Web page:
Mālama Kumu in South Africa

November 19, 2015

We arrived at the pier this clear, crisp South African morning. Hōkūle'a resting peacefully on the green harbor water, her sails folded, inconspicuous and away from the busy pedestrian traffic above on deck and protected from the wakes of vessels entering and exiting the harbor.

There we were joined with the kumu and haumāna of Kamehameha Schools Kapālama and Halau Kū Mana and the 'Oiwi production team to prepare to meet the Hōkūle'a crew on this first morning of her stay in Cape Town. Circled in prayer, we settled our hearts and minds and were reminded of the great opportunity we have to be partnering with this unique and amazing mission.

This morning had been set aside for us to meet the crew as they shared their experiences of the voyage. We stepped aboard the canoe and gathered close, students seated near the feet of captain and navigator Nainoa Thompson, with the crew flanking him. Nainoa addressed the youth directly, as a father teaches his children, kneeling at eye level and speaking in a soft tone.

As we listened, we heard in his voice a commitment to a true purpose. "When we first started thinking about taking this dangerous voyage, we had to ask if it was really worth the risk. But we realized that if we leave the canoe tied to the dock, we will never get the chance to make a difference in this world. We had to go. It isn't about us, but about a bigger cause" he explained.

He introduced each crew member by giving specific insight into their role, personality and value as a team member. He emphasized the importance of safety on the voyage and how teamwork and respect play a vital role in keeping the crew and canoe intact.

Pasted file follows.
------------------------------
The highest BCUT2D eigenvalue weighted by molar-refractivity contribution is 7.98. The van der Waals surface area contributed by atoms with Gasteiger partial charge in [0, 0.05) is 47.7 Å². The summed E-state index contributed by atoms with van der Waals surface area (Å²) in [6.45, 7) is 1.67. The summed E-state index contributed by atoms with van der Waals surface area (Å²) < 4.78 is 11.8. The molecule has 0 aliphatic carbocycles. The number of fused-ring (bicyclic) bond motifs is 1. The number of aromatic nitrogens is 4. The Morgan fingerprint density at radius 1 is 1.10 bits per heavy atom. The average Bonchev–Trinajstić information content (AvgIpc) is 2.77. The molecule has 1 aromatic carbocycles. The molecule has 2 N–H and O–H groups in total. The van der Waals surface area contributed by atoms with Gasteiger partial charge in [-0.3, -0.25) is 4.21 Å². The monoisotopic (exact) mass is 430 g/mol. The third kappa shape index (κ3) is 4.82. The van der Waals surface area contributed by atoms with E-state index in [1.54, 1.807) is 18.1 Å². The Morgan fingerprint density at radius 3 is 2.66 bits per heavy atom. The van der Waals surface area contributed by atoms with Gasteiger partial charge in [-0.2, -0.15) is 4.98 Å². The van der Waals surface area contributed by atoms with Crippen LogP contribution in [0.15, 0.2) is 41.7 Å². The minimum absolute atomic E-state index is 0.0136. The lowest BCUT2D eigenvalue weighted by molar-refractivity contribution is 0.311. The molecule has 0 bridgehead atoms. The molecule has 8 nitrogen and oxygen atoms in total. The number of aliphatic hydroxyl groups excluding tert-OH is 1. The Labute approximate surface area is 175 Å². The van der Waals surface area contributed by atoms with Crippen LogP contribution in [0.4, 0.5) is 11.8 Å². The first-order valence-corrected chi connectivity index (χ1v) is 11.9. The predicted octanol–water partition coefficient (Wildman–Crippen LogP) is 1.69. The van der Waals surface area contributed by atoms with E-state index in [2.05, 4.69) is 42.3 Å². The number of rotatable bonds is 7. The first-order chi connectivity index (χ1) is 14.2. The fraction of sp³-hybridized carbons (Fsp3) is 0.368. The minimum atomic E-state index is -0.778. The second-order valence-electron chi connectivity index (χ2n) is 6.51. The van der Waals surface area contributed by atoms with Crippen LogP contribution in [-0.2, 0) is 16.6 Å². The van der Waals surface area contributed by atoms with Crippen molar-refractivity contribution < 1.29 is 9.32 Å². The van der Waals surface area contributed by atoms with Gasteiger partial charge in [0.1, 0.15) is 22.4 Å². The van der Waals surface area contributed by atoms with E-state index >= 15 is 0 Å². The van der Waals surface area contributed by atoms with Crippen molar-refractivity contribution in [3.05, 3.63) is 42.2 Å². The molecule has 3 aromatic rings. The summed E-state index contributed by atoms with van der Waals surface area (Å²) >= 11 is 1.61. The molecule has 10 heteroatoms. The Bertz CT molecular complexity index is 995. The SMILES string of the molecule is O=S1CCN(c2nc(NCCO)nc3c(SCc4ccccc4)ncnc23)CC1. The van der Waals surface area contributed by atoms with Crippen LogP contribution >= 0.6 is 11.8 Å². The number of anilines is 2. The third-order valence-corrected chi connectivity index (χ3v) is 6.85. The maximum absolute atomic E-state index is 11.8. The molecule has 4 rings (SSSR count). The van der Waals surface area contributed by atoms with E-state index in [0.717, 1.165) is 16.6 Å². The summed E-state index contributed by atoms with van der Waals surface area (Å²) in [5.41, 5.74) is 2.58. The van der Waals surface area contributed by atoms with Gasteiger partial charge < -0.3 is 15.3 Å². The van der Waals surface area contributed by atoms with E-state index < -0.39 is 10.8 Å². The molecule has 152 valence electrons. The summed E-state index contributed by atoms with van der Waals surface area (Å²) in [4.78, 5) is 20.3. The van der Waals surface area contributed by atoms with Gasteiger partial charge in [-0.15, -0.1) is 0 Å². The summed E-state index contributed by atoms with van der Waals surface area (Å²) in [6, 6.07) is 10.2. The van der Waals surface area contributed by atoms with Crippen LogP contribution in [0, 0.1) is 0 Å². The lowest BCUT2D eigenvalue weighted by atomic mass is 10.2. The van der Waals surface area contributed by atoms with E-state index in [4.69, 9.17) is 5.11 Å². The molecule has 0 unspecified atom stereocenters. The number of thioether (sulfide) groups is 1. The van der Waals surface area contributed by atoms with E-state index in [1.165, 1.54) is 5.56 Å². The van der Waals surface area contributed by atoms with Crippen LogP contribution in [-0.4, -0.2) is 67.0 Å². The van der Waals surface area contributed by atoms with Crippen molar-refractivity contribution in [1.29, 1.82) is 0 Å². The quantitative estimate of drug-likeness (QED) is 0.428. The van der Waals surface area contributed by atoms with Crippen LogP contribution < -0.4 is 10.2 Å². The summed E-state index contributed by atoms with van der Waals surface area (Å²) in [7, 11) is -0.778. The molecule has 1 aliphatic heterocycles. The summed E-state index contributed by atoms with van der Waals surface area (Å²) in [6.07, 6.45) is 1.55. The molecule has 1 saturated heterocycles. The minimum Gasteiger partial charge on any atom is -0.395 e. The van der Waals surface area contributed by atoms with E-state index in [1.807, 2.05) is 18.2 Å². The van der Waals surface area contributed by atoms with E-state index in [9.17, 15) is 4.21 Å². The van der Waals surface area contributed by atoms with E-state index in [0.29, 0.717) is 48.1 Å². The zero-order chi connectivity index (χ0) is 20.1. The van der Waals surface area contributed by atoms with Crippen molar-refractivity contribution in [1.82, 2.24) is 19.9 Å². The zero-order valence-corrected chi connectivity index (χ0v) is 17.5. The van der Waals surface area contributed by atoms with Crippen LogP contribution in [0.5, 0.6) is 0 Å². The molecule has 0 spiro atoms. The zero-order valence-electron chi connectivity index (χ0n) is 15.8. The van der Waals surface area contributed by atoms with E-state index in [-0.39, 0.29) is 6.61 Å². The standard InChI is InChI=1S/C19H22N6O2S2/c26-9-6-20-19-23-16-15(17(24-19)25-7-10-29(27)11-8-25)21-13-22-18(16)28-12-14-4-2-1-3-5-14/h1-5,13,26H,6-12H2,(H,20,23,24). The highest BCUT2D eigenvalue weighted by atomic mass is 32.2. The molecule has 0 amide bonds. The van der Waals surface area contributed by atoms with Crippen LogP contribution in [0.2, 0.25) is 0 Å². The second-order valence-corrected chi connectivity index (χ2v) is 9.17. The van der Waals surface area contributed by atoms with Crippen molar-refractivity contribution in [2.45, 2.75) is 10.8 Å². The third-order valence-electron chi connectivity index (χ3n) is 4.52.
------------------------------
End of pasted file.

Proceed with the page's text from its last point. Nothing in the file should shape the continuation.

This leg of the voyage had been the most challenging and dangerous so far for the Hōkūle'a. Concerns of high winds, rogue waves, freezing rain, cold ocean water, and even the threat of piracy dictated her every move. As she neared Cape Town, Hōkūle'a had to duck into ports along the African coast to wait out bad weather, but their perseverance paid off and half way around the world from Hawai'i, Hōkūle'a pulled into port on schedule.

Nainoa then encouraged us to break off into groups with individual crew members and ask them about their stories. "They all love to tell stories" he chuckled. For the next hour, we witnessed a unifying of the people of Hawaiʻi on the deck of Hōkūle'a. Powerful personal stories were shared about sailing, families, relationships, courage, struggles, love … life.

I believe that on this day, we really understood the true mission of the voyage and why we have traveled halfway around the globe to share in it. We have a responsibility to educate, share, support and engage with the people of South Africa. We have come to share the message of mālama honua and share aloha.

Submitted by Matt Martinson